Tony Torrance recently tried to turn onto Martin Luther King Jr. Drive near the Georgia Dome, but something he did not expect blocked his path.
"We had a sign saying the road was closed," Torrance said.
The intersection, in the footprint, of the Falcons' planned stadium was shut down to pave the way for the billion-dollar sports shrine and the roads leading to it.
The Falcons recently broke ground at MLK and Haynes Street for the new site and shut down a major bridge that connects the neighborhoods around the Georgia Dome to downtown Atlanta.
Torrance now has to drive half a mile out of his way to get to the stores where he likes to shop, taking him more than an hour out of his way.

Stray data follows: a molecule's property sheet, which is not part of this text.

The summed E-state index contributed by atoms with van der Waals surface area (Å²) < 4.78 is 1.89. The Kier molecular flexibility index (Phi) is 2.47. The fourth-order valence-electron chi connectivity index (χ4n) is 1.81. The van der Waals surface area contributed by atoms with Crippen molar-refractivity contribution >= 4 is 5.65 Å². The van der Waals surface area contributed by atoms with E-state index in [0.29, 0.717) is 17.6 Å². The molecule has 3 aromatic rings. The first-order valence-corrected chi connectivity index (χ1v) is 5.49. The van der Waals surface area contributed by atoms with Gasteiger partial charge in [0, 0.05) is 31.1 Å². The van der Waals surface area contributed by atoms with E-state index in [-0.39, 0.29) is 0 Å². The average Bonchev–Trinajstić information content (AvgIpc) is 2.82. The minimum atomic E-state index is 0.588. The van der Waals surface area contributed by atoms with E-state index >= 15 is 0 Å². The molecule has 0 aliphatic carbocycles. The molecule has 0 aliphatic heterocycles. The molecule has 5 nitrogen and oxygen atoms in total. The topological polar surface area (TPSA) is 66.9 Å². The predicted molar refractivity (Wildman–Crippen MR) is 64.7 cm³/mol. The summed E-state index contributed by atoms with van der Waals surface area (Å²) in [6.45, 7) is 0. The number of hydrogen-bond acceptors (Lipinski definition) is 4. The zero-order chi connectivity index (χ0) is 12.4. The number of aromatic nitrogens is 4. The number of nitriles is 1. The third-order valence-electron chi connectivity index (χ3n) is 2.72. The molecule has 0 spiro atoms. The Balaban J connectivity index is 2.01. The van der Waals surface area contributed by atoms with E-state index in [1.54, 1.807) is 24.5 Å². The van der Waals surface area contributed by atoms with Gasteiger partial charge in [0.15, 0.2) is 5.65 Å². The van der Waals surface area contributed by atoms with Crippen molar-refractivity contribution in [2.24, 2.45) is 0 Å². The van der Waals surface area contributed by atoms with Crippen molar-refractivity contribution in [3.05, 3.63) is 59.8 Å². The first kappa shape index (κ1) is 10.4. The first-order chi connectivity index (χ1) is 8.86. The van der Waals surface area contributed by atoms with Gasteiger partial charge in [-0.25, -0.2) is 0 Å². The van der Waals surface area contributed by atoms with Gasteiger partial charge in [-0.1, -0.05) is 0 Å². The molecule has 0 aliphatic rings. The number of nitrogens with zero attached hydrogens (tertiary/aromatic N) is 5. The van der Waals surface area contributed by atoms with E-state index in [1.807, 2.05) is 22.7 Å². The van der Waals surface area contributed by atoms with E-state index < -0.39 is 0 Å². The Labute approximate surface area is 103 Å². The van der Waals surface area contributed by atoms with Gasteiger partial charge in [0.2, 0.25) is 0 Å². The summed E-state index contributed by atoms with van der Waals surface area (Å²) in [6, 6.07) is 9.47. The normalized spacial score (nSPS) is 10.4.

"That is no good," Torrance said.
People who live in Vine City and English Avenue, the neighborhoods closest to the stadium, packed a City Council committee meeting on Wednesday to complain that neither the city nor the Falcons told the communities construction would begin so soon and close a major thoroughfare.
"We weren't warned. It just happened," Torrance said.
Greg Beadles, the Falcons' executive vice president, said he understood neighbors' worries but he insisted the Falcons followed the rules.
"We've gone through all the normal steps you would go through with the city and everything was approved that's been done so far on this project," Beadles said.
Torrance wants his neighborhood to have more say before any more streets are shut down.
"Talk to the mayor, talk to City Council and make sure they're representing us the right way," Torrance said.
Copyright 2014 WGCL-TV (Meredith Corporation). All rights reserved.